In the Quenya of the High Elves, the term began as angserce, which means iron-blood. In Sindarin, the word of the same meaning was ansereg, and this became more greatly used. For a time these customs were also called Maedhros' Way, but that name fell out of favor after Maedhros' rape of a Silmaril and his death.
The practice of ansereg spread among the warriors of the High Elves, especially those who served the sons of Fëanor. They were surpassing proud, and would not be excelled in any art of passion or endurance. It may seem strange to you that this became seen as art, but for many years the High Elves who besieged Morgoth had the luxury of time and thought. Do not forget that Elves endure and feel differently from Men. We may bear much pain and wounding, and heal in a day what may take a mortal a month to repair. Yet I have heard that this changes as Men grow to their prime and strength, and Elves fade.
Ansereg being a practice of the Noldor, Thingol, king of the Sindar Elves, banned its practice from Doriath when word of it came to his court. And since that time the customs of ansereg have differed as the dwellings and languages of our people have. Of the Sindar elves, many disapprove of ansereg. Other Sindar take it to them deeply, although they criticize the Noldor for wringing out torments too great, and bringing ansereg into the practices of their guilds and houses. In turn, the Noldor often frown on the Sindar ways of ansereg, not holding it meet that they should reck so much of power or rank in the practice of ansereg, nor demand that honor should overlap with servitude. The Silvan wood-elves know little of ansereg but are often rough and thrawn in their own ways. Elvish speech that sounds fair to a mortal's ears may have harsh meaning.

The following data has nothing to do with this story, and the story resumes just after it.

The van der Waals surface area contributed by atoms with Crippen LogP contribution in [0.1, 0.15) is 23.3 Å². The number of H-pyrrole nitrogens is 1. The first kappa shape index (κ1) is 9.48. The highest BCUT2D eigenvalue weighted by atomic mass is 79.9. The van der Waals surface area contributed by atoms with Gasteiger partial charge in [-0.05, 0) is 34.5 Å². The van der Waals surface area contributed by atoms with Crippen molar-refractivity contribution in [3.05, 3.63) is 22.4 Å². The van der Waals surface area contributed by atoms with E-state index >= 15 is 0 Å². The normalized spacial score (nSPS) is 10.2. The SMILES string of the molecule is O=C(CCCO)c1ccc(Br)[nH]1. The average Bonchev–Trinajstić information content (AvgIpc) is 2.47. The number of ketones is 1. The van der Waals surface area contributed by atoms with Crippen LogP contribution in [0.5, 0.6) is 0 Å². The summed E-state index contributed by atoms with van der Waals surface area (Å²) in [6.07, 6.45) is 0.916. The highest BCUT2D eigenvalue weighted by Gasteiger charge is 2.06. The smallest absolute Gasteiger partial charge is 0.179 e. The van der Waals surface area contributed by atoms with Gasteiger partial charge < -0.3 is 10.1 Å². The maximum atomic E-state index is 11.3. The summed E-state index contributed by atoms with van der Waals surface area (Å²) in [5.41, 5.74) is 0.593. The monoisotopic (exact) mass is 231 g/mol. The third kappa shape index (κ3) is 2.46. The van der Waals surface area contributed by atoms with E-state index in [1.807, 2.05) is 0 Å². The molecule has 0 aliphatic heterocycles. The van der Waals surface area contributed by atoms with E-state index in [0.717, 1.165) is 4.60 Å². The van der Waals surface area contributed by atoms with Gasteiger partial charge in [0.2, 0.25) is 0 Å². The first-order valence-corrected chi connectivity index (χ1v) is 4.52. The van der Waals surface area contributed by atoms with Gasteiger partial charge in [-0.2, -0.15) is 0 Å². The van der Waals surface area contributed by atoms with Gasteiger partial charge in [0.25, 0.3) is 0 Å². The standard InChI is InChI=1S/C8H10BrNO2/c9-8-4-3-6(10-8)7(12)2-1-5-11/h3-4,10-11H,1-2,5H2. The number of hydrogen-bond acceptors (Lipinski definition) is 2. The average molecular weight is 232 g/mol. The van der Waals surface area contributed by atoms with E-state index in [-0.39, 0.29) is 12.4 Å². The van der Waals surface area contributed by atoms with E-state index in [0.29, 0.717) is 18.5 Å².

You ask if ansereg is practiced only by elf-men. It is done by elf-women too, for many torments await women, and not only shield-maidens. It takes terrible courage, a great will to survive ill-use and force, instead of letting the spirit fly from the flesh. Yet its practice is very rare and secret among women. I know little of it, save that the women array for the ritual in garments of white and silver, instead of black and silver as do the men.